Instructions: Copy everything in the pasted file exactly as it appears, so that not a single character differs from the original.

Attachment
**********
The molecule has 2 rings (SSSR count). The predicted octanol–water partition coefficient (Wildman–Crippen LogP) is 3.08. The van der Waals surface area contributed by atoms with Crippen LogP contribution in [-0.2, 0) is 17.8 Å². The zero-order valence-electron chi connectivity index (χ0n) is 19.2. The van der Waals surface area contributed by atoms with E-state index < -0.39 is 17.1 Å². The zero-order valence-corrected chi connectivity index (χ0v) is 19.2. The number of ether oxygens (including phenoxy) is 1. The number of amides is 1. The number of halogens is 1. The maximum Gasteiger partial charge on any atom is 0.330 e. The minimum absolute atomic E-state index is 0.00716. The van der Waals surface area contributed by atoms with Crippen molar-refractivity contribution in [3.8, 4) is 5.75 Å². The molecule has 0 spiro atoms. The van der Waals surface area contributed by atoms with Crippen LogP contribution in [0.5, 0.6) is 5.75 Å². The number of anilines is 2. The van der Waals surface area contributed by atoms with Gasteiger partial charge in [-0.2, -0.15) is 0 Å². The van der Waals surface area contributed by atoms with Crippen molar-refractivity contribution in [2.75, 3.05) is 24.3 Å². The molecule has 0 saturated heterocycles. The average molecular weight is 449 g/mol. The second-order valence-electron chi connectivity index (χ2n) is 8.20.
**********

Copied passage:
The molecule has 2 rings (SSSR count). The predicted octanol–water partition coefficient (Wildman–Crippen LogP) is 3.08. The van der Waals surface area contributed by atoms with Crippen LogP contribution in [-0.2, 0) is 17.8 Å². The zero-order valence-electron chi connectivity index (χ0n) is 19.2. The van der Waals surface area contributed by atoms with E-state index < -0.39 is 17.1 Å². The zero-order valence-corrected chi connectivity index (χ0v) is 19.2. The number of ether oxygens (including phenoxy) is 1. The number of amides is 1. The number of halogens is 1. The maximum Gasteiger partial charge on any atom is 0.330 e. The minimum absolute atomic E-state index is 0.00716. The van der Waals surface area contributed by atoms with Crippen molar-refractivity contribution in [3.8, 4) is 5.75 Å². The molecule has 0 spiro atoms. The van der Waals surface area contributed by atoms with Crippen LogP contribution in [0.5, 0.6) is 5.75 Å². The number of anilines is 2. The van der Waals surface area contributed by atoms with Gasteiger partial charge in [-0.2, -0.15) is 0 Å². The van der Waals surface area contributed by atoms with Crippen molar-refractivity contribution in [2.75, 3.05) is 24.3 Å². The molecule has 0 saturated heterocycles. The average molecular weight is 449 g/mol. The second-order valence-electron chi connectivity index (χ2n) is 8.20.